The participants who discussed ways to identify the city saw many identities that are not part of the common language describing Skopje, among them is the Roma neighborhood. The group underlined the importance of accepting that the city has many and complex identities, visible and invisible, and that the planning of the city should be performed in accordance to this. They pointed out some good and bad aspects, among them a diverse coexistence, a unique city center, bad infrastructure, and nationalistic architecture. The participants were also worried that the politicians now try to construct a single identity for the city and its inhabitants, raising new historical large statues, among other things. In this process the team members recognized the value of preserving and evaluate architectural heritage and sites of memory – and the danger in destroying these in order to construct something new.
A story to be continued
The last day the participants from Sweden met with Ognen Marina from the Faculty of Architecture, Yane Calovski from Press to Exit, and Aljosha Shopar from the Urban Planning Department. He explained the challenges that the City is facing. Skopje has a lack in infrastructure, of investments, and a problem with privatization. The Planning Department is loosing its tools to act and influence the decisions regarding the city, but hopefully, with the new master plan, perhaps things can change.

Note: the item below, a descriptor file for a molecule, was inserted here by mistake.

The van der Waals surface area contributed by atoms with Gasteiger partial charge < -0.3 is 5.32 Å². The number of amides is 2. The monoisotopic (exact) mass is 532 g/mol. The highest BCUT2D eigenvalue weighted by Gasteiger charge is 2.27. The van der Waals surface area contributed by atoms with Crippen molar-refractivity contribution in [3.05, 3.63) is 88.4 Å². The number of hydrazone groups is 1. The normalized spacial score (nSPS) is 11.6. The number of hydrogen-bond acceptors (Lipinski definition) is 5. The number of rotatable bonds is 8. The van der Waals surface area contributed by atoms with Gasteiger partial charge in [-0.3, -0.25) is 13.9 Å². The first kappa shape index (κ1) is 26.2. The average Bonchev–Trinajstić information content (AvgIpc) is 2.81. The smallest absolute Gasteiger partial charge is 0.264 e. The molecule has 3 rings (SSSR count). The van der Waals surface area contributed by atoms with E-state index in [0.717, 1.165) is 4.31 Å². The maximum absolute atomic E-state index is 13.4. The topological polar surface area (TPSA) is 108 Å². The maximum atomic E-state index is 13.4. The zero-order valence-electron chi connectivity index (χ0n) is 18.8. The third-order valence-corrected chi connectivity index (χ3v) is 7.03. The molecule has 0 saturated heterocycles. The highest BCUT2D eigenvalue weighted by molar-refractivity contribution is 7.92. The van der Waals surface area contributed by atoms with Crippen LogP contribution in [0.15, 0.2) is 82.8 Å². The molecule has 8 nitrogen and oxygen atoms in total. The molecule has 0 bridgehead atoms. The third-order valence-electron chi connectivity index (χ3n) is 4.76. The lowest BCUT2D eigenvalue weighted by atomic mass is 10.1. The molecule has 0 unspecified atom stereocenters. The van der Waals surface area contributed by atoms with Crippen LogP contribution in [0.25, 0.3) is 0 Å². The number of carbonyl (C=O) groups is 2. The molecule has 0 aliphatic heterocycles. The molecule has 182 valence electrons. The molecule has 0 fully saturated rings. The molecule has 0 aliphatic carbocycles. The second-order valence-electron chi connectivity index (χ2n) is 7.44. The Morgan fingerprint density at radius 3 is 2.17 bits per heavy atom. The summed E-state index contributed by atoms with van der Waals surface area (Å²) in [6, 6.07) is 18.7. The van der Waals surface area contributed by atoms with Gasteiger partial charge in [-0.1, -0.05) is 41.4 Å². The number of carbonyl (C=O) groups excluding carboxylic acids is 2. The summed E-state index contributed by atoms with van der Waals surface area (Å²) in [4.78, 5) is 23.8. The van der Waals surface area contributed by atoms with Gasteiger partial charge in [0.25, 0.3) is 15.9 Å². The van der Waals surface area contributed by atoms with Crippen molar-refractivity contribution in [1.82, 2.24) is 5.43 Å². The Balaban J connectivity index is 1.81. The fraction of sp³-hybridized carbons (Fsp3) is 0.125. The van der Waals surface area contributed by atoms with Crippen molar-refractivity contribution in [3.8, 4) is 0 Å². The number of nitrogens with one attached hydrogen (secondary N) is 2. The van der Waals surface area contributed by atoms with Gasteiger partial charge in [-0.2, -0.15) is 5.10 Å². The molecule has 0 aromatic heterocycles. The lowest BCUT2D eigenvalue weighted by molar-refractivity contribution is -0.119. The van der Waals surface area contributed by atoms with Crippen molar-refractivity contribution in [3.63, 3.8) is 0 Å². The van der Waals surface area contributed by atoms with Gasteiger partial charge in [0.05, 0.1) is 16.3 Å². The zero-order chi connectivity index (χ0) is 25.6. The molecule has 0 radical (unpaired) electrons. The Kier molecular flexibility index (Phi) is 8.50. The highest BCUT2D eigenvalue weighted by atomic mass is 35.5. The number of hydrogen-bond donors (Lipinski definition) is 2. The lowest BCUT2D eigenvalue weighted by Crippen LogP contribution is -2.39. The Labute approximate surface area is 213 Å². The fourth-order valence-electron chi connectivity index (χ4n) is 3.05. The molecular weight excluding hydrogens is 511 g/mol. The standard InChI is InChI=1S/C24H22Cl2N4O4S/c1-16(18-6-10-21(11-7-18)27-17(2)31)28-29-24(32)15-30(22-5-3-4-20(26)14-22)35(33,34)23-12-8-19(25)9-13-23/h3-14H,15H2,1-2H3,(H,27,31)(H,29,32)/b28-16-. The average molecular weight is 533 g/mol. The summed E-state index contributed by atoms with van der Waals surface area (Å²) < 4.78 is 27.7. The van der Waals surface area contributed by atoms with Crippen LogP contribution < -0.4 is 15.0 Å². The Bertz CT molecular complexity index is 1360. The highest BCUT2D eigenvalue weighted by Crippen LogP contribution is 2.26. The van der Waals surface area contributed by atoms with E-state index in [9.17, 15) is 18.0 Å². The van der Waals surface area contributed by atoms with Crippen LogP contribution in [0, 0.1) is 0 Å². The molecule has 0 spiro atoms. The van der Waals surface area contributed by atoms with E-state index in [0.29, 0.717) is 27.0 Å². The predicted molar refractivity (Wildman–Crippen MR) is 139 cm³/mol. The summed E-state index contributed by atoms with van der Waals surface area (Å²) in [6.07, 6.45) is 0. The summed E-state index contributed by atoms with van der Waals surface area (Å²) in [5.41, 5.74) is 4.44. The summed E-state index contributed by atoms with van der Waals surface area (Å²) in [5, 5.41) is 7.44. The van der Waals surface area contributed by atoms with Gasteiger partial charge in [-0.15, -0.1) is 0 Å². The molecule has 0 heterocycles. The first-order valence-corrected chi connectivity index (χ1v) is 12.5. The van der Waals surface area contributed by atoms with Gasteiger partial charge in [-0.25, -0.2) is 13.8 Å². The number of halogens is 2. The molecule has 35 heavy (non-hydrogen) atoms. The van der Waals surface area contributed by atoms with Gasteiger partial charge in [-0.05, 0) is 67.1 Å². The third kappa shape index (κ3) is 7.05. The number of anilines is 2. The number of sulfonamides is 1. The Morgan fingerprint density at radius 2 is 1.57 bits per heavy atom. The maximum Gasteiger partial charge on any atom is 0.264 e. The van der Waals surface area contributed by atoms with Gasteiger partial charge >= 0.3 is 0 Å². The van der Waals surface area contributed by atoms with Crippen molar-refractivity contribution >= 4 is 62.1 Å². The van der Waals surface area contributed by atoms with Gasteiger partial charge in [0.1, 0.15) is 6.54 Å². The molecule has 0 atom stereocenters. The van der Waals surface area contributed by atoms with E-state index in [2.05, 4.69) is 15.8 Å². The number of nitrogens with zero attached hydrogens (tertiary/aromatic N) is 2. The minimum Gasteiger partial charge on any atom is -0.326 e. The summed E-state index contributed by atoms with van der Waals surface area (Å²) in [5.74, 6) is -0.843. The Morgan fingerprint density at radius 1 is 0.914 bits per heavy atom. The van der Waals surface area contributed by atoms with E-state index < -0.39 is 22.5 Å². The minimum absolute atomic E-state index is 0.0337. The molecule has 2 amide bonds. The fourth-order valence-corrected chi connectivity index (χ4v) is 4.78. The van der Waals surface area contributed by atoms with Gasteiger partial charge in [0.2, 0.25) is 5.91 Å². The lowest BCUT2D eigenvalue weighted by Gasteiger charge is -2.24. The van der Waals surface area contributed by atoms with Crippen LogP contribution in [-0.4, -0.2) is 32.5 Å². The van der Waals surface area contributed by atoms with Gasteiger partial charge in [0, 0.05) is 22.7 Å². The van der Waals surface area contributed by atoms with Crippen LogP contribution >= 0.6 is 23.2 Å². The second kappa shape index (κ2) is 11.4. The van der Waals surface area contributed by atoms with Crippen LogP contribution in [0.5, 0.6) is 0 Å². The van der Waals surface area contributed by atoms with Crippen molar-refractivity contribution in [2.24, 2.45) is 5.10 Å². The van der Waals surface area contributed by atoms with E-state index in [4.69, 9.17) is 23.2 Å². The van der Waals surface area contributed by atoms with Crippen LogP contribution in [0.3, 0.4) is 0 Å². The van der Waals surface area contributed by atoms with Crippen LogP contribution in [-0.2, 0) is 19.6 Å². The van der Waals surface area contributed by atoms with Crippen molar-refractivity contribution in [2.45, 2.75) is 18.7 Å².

The following discussion led to a comparison to the Stockholm planning strategies, and the existing and non-existing collaborations among different stakeholders in Skopje, as NGO:s, architects, officials, and the academia. During the final discussion at the NUT workshop Thomas Lundh concluded that the lack of communication between different stakeholders is a crucial aspect in the city of Skopje.
The text is an shortened, and partly re-written, version of the report “New Urban Topologies Skopje” by Rebecka Gordan.
Participants and contributors in Skopje
Macedonia: Press to Exit Project Space; Urban Planning Department; City of Skopje; Urban Planning Department; Municipality Centar; Urban Planning Department; Municipality Chair; University St. Cyril and Methodius in Skopje; Faculty of Architecture; Line Initiative and Movement; Coalition for Sustainable Development.
Sweden: Färgfabriken; The Swedish Embassy in Republic of Macedonia; The Swedish Institute; The City Planning Office in Stockholm; The Royal Academy of Technology in Stockholm